Lesbian, Gay, Bisexual, and Trans-identified (LGBT) Teachers and Students and the Post-Charter Quest for Ethical and Just Treatment in Canadian Schools

André P. Grace, Ph. D., Department of Educational Policy Studies, University of Alberta, Canada

This paper was presented at “Building Inclusive Schools: A Search for Solutions,” a national conference sponsored by the Canadian Teachers' Federation in Ottawa, Ontario, November 17 to 19, 2005.

IntroductionTop of page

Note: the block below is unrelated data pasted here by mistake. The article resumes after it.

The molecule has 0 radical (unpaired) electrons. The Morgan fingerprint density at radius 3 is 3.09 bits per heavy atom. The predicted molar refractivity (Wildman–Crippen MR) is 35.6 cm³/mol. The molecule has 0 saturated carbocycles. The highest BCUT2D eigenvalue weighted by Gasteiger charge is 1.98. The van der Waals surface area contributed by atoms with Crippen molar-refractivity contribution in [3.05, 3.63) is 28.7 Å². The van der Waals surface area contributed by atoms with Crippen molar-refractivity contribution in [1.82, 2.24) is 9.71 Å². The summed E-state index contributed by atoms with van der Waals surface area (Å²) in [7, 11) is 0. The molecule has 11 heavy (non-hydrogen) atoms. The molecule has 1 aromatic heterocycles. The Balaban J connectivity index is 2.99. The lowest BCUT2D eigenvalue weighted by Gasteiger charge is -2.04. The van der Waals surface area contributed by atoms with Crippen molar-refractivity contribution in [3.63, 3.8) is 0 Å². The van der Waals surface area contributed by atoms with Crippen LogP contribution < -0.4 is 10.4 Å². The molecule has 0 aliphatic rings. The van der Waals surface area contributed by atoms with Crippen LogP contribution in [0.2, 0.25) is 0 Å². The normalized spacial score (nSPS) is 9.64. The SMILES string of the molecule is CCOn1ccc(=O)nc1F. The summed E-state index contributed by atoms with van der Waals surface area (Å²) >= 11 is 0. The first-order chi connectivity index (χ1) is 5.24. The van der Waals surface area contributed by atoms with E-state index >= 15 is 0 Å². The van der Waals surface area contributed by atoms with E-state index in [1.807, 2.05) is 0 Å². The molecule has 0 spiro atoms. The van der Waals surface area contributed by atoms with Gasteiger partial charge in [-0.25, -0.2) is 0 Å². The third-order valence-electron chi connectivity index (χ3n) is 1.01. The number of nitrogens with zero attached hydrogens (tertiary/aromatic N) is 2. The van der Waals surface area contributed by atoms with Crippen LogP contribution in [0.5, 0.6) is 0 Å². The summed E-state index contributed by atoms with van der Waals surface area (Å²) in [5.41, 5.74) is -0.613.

The individual rights of Canadians are protected under Section 15 of the Canadian Charter of Rights and Freedoms, which came into effect in 1985. Section 1 of the Charter tells us that there can be no hierarchy of rights in Canada. This legislated reality challenges us to deliberate and mediate differences in respectful and responsive ways. Following the Charter, K-12 education as a mainstream Canadian institution must engage in public ethics that protect and respect the diversity of characteristics of persons including race, national or ethnic origin, color, religion, sex, age, mental or physical disability, and sexual orientation. While protection against discrimination on the ground of sexual orientation has arguably been provided since 1985, the Supreme Court of Canada clearly confirmed sexual orientation as an analogous ground to other characteristics of persons in 1995 in Egan and Nesbit v. Canada. In keeping with Section 15 of the Charter, protecting LGBT (lesbian, gay, bisexual, and trans-identified) students and teachers from bias, prejudice, and discrimination is part of the responsibility of Canadian K-12 education. Being that education is a provincial/territorial jurisdiction, the ministries of education and the teachers’ federations and associations in every province and territory have to accept this responsibility and be there for every teacher and student. This requires both building and sharing LGBT knowledge and resources. Moreover, it requires providing opportunities to principals, teachers, and guidance counselors to engage in professional development that has two clear aims: (1) building awareness and understanding of LGBT issues, and (2) addressing issues in ways that abet just and inclusive education. This work is central to overcoming societal, cultural, and individual ignorance. After all, ignorance often leads to fear and misunderstanding, which, in turn, can lead to violence. This fact is well documented in Douglas V. Janoff’s (2005) book Pink Blood: Homophobic Violence in Canada, which documents the history of violence toward LGBT Canadians and immigrants.